“I want to interest local growers in native plants,” Wooster said. “Gardeners can create a demand with nurseries.”

The Western New York Land Conservancy is working with Amanda’s Garden, a native perennial nursery in Springwater, NY. The conservancy has a native plant sale each year in the fall. If there’s a particular plant you’re interested in, you can contact the Western New York Land Conservancy and they’ll offer it at their next sale.

Wooster provided us this list of native trees and shrubs that you can consider using in your garden.


Plant Species Indicator*** Type* Form**
Acer rubrum-Red Maple FAC T BR,BB,C
Acer sacharum-Sugar Maple FACW T BR,BB,C
Alnus incana ssp. Rugosa-Speckled Alder FACW S BR,C
Aronia arbutifolia -Red Chokeberry FACW S BB,BR.C
Aronia melanocarpa-Black Chokeberry FAC S BB,BR,C
Celtis occidentalis-Hackberry FACU T BB,C
Cephalanthus occidentalis – Buttonbush OBL S C,BR,LS
Cornus alternifolia – Pagoda Dogwood FAC S BB,C
Cornus amomum – Silky Dogwood FACW S BR,LS,C
Cornus sericea – Redosier Dogwood FACW S BR, LS,C
Ilex verticillata – Winterberry FACW S BB,C,BR
Linders nenzoin – Spicebush FACW S BB, C
Lirodendron tulipfera – Tulip Tree FACU T BB,C
Magnolia accuminata – Cucumber Tree FACU T BB,C
Myrica pennsylvanica – Northern Bayberry FAC S BR,C
Nyssa sylvatica – Black Gum OBL T BB,C
Platanus occidentalis – American Sycamore FACW T BB,C
Prunus pennsylvanica – Pin Cherry FACU T BB,C
Prunus serotina – Black Cherry FACU T BB,C
Q. rubra – Northern Red Oak FACU T BB,C
Quercus bicolor – Swamp White Oak FACW T BB,C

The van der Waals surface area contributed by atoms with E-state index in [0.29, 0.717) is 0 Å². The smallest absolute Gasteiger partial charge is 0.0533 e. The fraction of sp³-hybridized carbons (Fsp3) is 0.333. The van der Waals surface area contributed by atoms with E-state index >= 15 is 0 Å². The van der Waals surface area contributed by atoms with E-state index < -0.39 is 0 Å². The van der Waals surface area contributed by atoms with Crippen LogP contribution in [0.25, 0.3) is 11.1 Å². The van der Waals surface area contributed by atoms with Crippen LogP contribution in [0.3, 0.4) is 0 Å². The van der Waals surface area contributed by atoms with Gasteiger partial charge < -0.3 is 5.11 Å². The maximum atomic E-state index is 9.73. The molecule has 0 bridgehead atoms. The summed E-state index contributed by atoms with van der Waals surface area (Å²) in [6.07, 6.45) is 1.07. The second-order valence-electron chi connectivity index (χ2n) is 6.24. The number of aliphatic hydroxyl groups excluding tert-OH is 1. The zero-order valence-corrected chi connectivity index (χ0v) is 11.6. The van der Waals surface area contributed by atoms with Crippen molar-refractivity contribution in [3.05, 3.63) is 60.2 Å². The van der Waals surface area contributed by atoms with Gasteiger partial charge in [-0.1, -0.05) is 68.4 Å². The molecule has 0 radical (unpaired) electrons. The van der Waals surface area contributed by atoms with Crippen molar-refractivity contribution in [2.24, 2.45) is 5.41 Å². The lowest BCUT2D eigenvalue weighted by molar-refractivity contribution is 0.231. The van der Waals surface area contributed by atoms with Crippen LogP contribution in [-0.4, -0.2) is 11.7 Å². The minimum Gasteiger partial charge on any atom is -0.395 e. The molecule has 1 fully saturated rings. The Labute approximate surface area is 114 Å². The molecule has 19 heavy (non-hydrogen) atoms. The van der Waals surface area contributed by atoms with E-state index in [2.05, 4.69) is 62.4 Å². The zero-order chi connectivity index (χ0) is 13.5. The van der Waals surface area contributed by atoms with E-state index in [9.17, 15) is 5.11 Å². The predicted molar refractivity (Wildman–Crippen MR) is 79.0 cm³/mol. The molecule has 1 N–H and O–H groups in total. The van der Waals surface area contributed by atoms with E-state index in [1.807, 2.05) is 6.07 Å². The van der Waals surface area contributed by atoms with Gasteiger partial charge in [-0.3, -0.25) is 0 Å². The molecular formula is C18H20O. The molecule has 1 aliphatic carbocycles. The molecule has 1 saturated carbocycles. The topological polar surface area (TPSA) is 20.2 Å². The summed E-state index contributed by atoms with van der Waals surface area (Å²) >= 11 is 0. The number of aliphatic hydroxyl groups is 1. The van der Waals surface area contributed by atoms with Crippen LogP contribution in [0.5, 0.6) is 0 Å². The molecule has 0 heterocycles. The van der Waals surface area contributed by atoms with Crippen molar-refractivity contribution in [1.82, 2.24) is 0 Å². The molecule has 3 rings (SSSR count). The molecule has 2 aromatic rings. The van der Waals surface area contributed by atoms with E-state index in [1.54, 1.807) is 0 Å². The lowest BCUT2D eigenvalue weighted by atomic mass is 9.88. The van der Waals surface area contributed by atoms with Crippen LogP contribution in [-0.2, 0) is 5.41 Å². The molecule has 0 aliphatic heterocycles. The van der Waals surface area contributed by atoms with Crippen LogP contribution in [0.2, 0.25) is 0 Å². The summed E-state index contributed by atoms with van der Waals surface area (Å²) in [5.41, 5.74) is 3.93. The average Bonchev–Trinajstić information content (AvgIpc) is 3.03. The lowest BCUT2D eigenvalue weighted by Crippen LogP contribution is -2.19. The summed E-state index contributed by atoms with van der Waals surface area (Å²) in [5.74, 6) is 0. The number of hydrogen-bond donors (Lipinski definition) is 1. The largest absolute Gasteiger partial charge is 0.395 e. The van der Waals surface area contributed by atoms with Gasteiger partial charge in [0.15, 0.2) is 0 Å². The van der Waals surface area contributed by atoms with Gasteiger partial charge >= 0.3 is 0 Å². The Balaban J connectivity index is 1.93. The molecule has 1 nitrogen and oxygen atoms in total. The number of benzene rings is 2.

Quercus macrophylla – Bur Oak FAC T BB,C
Quercus palustris– Pin Oak FAC T BB,C
Quercus rubra – Red Oak FACU T BB,C
Rubus allegheniensis – Allegheny Blackberry FACU S BR,C
Salix exigua – Crack Willow OBL T LS, BR, C
Sambucus Canadensis – Elderberry FACW S BB, C
Tilia americana – American Basswood FAC T BB,C
Tsuga canadensis – Eastern Hemlock FAC T BB,C
*          T-Tree, S-Shrub
**        BB-Ball Burlaped, BR-Bare Root, LS-Live Stake, C-Container
***      Wetland Indicator Status – Indicator Status Designation signifying its frequency of occurrence in a wetland (Obligate [OBL], Facultative Wetland [FACW], Facultative [FAC], Facultative Upland [FACU], and Upland [UPL]).


Elderberry (Sambucus Canadensis). ©

The next talk in the Western New York Land Conservancy Speakers Series will be held at 5:30 p.m. Monday, April 11, at the Theodore Roosevelt Inaugural National Historic Site, 641 Delaware Ave., Buffalo.

Stan Radon, geologist with the New York State Department of Environmental Conservation, will speak about time, climate and the evolution of the geology and landscape of Western New York. He is popular for his gripping tours of local rock formations. He has been a geologist with the New York State Department of Environmental Conservation for the past 20 years and teaches geology and environmental sciences at the University at Buffalo and Daemen College.

The event is free, but please make reservations by calling  (716) 687-1225 or e-mailing The series continues through May.

By the way, the Theodore Roosevelt Inaugural National Historic Site is offering a new tour, which includes conservation topics from Roosevelt’s time.